In spite of sustained criticism of the Serious Fraud Office (SFO) over the course of 2013, legislative and sentencing changes being implemented in the UK may cause a noticeable uptick in enforcement against corporates. Deferred prosecution agreements (DPAs) are due to come into force on 24th February[1] - enabling prosecutors and companies to defer criminal proceedings if a statement of facts and punitive conditions can be agreed, and if it is in the interests of justice to do so. Although the DPA Code of Practice on their use has not yet been published, the recently published Sentencing Council definitive guideline (the guidelines) in respect of sentencing corporate offenders for fraud, bribery, and money-laundering offences, indicates a sharp rise in penalties for the most serious cases and significant reductions for companies who self-report and co-operate. The guidelines will only apply to companies sentenced on or after 1st October 2014, but have been published in advance “to be referred to by judges operating the DPA scheme” so as “to inform the level of financial penalty that forms part of a DPA.”[2]

What do the guidelines say?

The Guidelines set out a ten “step” process, which must be followed by the court, for determining the appropriate penalty for corporate offenders. The key steps are as follows:

Steps 1 & 2 – From the outset consideration should be given to ordering compensation or confiscation – with priority being given to compensation rather than any other financial penalty if the offender has limited means. This emphasises the continued focus on recompensing victims and depriving offenders of ill-gotten gains. However it is not always clear how to identify "victims," particularly in corruption cases. See, for example, the Instituto Costarricense de Electricidad (ICE) case[3] brought against Alcatel-Lucent, were the court ruled that ICE was not a victim but essentially a co-conspirator. If confiscation is ordered then this should be taken into account when assessing any other financial penalty.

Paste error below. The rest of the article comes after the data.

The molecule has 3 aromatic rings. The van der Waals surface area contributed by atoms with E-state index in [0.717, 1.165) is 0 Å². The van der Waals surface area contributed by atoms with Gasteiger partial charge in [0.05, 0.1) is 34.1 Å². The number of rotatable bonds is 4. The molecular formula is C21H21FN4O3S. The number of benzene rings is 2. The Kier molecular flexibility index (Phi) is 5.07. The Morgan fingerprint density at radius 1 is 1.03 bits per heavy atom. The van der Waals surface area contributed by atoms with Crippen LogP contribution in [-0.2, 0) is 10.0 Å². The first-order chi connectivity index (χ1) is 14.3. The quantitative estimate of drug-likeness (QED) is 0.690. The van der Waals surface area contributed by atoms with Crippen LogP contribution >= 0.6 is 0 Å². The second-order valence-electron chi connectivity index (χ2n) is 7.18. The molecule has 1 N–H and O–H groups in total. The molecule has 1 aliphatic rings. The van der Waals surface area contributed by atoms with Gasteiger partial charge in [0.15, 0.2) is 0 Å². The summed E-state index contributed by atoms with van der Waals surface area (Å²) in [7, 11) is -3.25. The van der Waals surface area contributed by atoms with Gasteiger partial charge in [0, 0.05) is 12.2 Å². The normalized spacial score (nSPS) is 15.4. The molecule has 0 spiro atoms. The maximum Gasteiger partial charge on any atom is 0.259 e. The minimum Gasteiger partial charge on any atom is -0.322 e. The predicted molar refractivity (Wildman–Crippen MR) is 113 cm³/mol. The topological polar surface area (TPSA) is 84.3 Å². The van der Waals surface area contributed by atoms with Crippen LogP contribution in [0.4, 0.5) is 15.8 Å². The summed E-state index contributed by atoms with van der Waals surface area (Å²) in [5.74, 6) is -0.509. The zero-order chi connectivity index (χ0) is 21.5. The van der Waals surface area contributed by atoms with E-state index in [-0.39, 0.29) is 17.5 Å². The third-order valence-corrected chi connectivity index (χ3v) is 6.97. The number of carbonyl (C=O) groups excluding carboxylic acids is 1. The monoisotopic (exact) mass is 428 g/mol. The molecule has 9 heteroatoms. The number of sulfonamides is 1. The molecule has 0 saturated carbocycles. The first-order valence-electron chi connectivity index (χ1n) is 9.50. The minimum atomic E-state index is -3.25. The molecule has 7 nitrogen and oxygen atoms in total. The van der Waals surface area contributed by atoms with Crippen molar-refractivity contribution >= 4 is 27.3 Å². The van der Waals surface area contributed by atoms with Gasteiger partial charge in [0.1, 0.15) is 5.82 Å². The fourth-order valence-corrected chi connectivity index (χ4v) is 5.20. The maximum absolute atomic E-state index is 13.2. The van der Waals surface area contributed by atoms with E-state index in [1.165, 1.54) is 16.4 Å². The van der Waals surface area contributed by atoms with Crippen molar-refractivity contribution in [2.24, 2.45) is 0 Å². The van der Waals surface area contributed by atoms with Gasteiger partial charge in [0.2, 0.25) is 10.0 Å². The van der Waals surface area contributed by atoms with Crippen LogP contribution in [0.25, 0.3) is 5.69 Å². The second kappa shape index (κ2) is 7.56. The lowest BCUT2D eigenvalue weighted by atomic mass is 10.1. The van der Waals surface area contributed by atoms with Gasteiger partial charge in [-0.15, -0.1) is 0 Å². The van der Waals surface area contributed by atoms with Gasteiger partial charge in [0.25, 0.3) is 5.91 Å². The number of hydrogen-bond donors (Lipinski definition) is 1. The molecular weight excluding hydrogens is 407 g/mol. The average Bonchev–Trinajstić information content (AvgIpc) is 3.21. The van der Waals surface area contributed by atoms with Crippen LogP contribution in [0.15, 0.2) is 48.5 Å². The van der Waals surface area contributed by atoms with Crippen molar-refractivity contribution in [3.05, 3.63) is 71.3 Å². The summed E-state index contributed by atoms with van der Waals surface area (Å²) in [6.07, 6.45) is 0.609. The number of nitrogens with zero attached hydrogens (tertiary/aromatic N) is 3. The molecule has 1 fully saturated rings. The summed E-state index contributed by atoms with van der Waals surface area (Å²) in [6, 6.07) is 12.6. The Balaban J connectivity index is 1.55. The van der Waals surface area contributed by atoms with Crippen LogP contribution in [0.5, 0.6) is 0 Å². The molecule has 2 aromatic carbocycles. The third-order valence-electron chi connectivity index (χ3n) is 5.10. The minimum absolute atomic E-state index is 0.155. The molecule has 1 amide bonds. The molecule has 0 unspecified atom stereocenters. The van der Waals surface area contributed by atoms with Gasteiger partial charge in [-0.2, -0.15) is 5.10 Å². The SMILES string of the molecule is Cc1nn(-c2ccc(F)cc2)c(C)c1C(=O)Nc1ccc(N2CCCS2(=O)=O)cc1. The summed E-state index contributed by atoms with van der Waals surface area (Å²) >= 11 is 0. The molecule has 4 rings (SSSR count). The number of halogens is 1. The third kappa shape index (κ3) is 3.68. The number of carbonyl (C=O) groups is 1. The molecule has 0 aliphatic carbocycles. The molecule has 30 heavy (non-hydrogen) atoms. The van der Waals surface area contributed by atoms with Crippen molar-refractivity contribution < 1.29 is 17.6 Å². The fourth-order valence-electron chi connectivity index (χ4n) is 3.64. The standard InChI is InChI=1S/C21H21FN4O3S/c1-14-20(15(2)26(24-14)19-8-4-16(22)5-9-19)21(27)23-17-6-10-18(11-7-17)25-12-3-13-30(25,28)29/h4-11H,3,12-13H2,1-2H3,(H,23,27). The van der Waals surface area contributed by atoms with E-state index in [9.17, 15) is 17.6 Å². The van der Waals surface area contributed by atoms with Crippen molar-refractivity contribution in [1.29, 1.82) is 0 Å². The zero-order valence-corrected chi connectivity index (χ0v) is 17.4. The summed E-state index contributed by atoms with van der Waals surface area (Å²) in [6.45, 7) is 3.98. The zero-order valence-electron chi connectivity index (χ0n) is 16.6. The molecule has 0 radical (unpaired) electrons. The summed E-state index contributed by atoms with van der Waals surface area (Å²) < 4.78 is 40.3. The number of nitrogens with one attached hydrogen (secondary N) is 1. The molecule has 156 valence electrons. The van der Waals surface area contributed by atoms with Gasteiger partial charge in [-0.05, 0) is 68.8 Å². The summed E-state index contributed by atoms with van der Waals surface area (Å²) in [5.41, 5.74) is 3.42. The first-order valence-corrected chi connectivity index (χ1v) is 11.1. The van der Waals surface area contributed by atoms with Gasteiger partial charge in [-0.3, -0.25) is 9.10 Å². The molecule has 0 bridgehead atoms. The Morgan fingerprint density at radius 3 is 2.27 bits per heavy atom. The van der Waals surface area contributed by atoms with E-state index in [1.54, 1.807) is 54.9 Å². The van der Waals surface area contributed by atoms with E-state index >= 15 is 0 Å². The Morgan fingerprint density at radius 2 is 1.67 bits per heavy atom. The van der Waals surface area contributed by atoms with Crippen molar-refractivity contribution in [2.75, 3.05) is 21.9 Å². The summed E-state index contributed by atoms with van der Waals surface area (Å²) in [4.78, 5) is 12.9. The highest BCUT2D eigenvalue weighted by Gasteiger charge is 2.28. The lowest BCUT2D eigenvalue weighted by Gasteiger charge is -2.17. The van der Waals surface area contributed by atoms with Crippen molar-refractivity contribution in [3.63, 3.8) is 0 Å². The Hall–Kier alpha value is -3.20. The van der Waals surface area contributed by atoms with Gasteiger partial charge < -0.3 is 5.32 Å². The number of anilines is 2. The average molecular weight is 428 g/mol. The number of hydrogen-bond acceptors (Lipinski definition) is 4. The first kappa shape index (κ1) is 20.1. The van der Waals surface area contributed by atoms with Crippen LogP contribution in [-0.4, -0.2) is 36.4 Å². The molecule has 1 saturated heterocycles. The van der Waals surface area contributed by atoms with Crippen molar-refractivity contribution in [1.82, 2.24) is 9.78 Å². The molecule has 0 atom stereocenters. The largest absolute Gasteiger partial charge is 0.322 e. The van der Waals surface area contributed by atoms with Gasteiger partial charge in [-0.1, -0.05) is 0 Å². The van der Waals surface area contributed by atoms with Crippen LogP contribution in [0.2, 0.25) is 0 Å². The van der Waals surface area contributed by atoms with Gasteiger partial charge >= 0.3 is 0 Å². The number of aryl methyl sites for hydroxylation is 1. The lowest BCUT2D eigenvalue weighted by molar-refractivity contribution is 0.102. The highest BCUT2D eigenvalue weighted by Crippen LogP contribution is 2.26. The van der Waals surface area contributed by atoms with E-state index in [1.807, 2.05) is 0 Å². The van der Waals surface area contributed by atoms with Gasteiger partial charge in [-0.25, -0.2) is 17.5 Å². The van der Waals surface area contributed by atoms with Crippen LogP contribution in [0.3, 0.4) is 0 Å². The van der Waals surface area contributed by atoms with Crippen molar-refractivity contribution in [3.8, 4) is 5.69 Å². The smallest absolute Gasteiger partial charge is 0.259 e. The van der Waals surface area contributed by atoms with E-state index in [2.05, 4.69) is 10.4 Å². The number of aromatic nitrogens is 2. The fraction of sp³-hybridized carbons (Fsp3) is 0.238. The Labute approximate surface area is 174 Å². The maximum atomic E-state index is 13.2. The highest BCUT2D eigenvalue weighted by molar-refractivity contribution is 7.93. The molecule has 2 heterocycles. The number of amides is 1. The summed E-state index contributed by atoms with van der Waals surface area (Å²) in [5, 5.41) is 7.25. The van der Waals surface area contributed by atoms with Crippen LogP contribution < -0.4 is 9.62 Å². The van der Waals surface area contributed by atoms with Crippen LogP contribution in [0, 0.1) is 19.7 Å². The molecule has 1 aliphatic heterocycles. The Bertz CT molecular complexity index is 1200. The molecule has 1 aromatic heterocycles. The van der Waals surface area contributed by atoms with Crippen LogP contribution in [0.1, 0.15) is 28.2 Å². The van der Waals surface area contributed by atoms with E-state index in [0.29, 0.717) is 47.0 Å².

Step 3 –Determination of the offence category with reference to culpability and harm is the third step. Culpability is broken down into ‘high’, ‘medium’ or ‘lesser’ levels, which require an analysis of the corporation’s role and motivation in the offence. High culpability characteristics include: playing a leading role in organisation, planning of unlawful activity; wilful obstruction of detection (e.g. misleading investigators and destroying evidence); corruption of local or national government officials, ministers or individuals involved in law enforcement; offending over a sustained period; and failure to put in place effective compliance systems. Lesser culpability includes playing a minor role, and making some effort to put bribery prevention measures in place, which are insufficient to amount to an “adequate procedures” defence under Section 7 of the Bribery Act 2010.

Harm is determined by reference to the financial amount obtained or intended to be obtained through the offence, such as the gross profit from a contract obtained by bribery, the gross gain from a fraud, or the amount of money laundered. Alternative measures for both bribery and money-laundering include “the likely cost avoided by failing to put in place appropriate measures to prevent bribery/an effective anti-money laundering programme.” Further, where the actual or intended gain cannot be calculated, a figure of between 10-20% of the relevant revenue may be used, giving financial penalties in the criminal courts greater parity with those imposed by regulators.

Step 4 – Using the high, medium or lesser culpability levels determined at step 3, a starting point within that category range is calculated, 300, 200 or 100% respectively, which is further adjusted by taking into consideration a non-exhaustive list of aggravating or mitigating factors, by which the harm figure is then multiplied.